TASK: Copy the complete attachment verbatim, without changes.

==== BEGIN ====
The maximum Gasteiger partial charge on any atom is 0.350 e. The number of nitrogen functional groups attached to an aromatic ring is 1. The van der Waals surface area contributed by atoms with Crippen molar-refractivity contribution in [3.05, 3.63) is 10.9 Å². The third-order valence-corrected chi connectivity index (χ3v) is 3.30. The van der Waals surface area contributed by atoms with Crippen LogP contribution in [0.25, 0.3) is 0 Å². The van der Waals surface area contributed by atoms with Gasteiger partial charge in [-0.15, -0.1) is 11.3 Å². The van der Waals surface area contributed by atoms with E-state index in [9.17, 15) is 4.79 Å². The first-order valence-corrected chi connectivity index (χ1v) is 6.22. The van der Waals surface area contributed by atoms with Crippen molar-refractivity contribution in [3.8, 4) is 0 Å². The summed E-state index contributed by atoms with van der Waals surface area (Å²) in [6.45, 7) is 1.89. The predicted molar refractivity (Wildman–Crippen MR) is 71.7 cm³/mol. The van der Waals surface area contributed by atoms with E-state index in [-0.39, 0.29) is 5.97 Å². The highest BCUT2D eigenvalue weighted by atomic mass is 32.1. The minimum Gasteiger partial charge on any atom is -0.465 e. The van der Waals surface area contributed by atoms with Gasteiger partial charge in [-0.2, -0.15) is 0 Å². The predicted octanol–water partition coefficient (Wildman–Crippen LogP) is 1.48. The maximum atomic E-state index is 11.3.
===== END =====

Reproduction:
The maximum Gasteiger partial charge on any atom is 0.350 e. The number of nitrogen functional groups attached to an aromatic ring is 1. The van der Waals surface area contributed by atoms with Crippen molar-refractivity contribution in [3.05, 3.63) is 10.9 Å². The third-order valence-corrected chi connectivity index (χ3v) is 3.30. The van der Waals surface area contributed by atoms with Crippen LogP contribution in [0.25, 0.3) is 0 Å². The van der Waals surface area contributed by atoms with Gasteiger partial charge in [-0.15, -0.1) is 11.3 Å². The van der Waals surface area contributed by atoms with E-state index in [9.17, 15) is 4.79 Å². The first-order valence-corrected chi connectivity index (χ1v) is 6.22. The van der Waals surface area contributed by atoms with Crippen molar-refractivity contribution in [3.8, 4) is 0 Å². The summed E-state index contributed by atoms with van der Waals surface area (Å²) in [6.45, 7) is 1.89. The predicted molar refractivity (Wildman–Crippen MR) is 71.7 cm³/mol. The van der Waals surface area contributed by atoms with E-state index in [-0.39, 0.29) is 5.97 Å². The highest BCUT2D eigenvalue weighted by atomic mass is 32.1. The minimum Gasteiger partial charge on any atom is -0.465 e. The van der Waals surface area contributed by atoms with Gasteiger partial charge in [-0.2, -0.15) is 0 Å². The predicted octanol–water partition coefficient (Wildman–Crippen LogP) is 1.48. The maximum atomic E-state index is 11.3.